This week we travel with host Dan Snow to visit the impressive Dover Castle. Perched high atop the white chalky cliffs, Dover Castle has been a military installation for over 800 years. Dover’s last major military role was during WWII. In this episode of Battle Castle we see the construction set forth by Henry II and the siege of 1216 by an ambitious French prince.
Henry II set out to improve Dover Castle in 1179. Dover is situated on the Southeast coast of Britain, with a grand view of the ocean and surround countryside. Henry II enlisted the best engineer/architect of the time, Maurice the Engineer. Little is known about Maurice but his genius can be seen in the construction of the castle. Maurice could not use the soft chalky rock that is located around Dover, so he gathered stone from across the kingdom to build the castle.
The layout of the castle is unique with a barbacan leading into courtyard and a winding path that leads into the keep. The winding path added a level of defense to the castle as besiegers would be unable to maneuver a battering ram into position to breach the keep. Also once inside the courtyard the castle defenders could attack the besiegers from an elevated position and from all sides. The outer wall used a series of round towers instead of the normal square towers. The round towers are better at resisting undermining and deflect siege engine shots better.
On his trip to Guedelon Dan discovers how the masons picked their stone and how to precisely split them into usable pieces. Dan visits the forge and gets the opportunity to work with the blacksmith and create a weapon. And the viewer is able to see the hard physical work that goes into creating weapons and tools out of raw metal.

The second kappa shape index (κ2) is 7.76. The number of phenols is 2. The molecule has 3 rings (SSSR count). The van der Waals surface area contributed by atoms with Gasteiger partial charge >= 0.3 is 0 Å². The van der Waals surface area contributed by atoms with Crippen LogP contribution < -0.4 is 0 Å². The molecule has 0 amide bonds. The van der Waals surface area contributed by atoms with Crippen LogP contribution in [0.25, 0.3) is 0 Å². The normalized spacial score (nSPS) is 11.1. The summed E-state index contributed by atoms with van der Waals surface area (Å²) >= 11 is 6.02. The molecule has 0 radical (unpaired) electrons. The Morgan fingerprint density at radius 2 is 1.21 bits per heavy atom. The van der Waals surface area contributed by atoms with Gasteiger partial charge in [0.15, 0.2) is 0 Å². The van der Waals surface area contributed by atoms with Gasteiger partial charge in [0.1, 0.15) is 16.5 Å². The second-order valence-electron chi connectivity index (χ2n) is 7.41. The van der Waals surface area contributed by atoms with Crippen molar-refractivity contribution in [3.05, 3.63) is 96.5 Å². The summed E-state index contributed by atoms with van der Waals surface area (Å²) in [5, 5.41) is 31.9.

At Caerphilly Castle he is able to use a perrier siege engine. The perrier is essentially a man powered trebuchet. The one at Caerphilly is manned by 5-6 men, but some were so big it took 16 men to fire. It is quick to load and fires 2-3 shots per minute.
We also meet Kevin Hicks, a crossbow expert that demonstrates the accuracy and lethality of the crossbow. And Kevin is a supreme marksman hitting targets dead center at 80 meters!
Once again the history is exceptional. I don’t think there is any reason to believe this show will settle for anything less than complete and accurate history. In 1215 a group of disgruntled barons, fed up with the terrible rule of King John, force him to sign the Magna Carta. The next year, with little change from John, the barons invite Prince Louis of France to come to England and claim the throne.
Prince Louis landed in England in May 1216, captured Winchester in June and controlled a large portion of the English kingdom. In July Prince Louis set his sights on Dover. Defended by Hubert de Burgh, Dover Castle was ready for the attack. Louis tried to undermine the walls and brought down a section gaining access to the inner wall. Hubert de Burgh used a counter mining technique resulting in fierce underground combat and successfully stopping the French.
Prince Louis was not able to take Dover Castle and the death of King John changed the resolve of the barons. Many of the barons abandoned Prince Louis and accepted the new king, 9 year old, Henry III. Prince Louis would return to France defeated, in less than a year. He would become King Louis VIII “the Lion” of France in 1223.
Battle Castle offers a fresh take on documentaries that I hope others will emulate. The brillant host, use of CGI, re-enactments and hands on demonstration all add to the viewing experience.
As an added bonus this week Battle Castle was tweeting live during the broadcast! This is another example of their exceptional use of social media. Don’t miss out, follow them on twitter @BattleCastle or their Facebook Fan Page to get all the extra content. Also visit the official Battle Castle website to learn about all the castles and their history.
Tune in Thursdays on History Television Canada at 2100 ET to watch Battle Caslte
[simple_series title=”More Battle Castle TV Episodes”]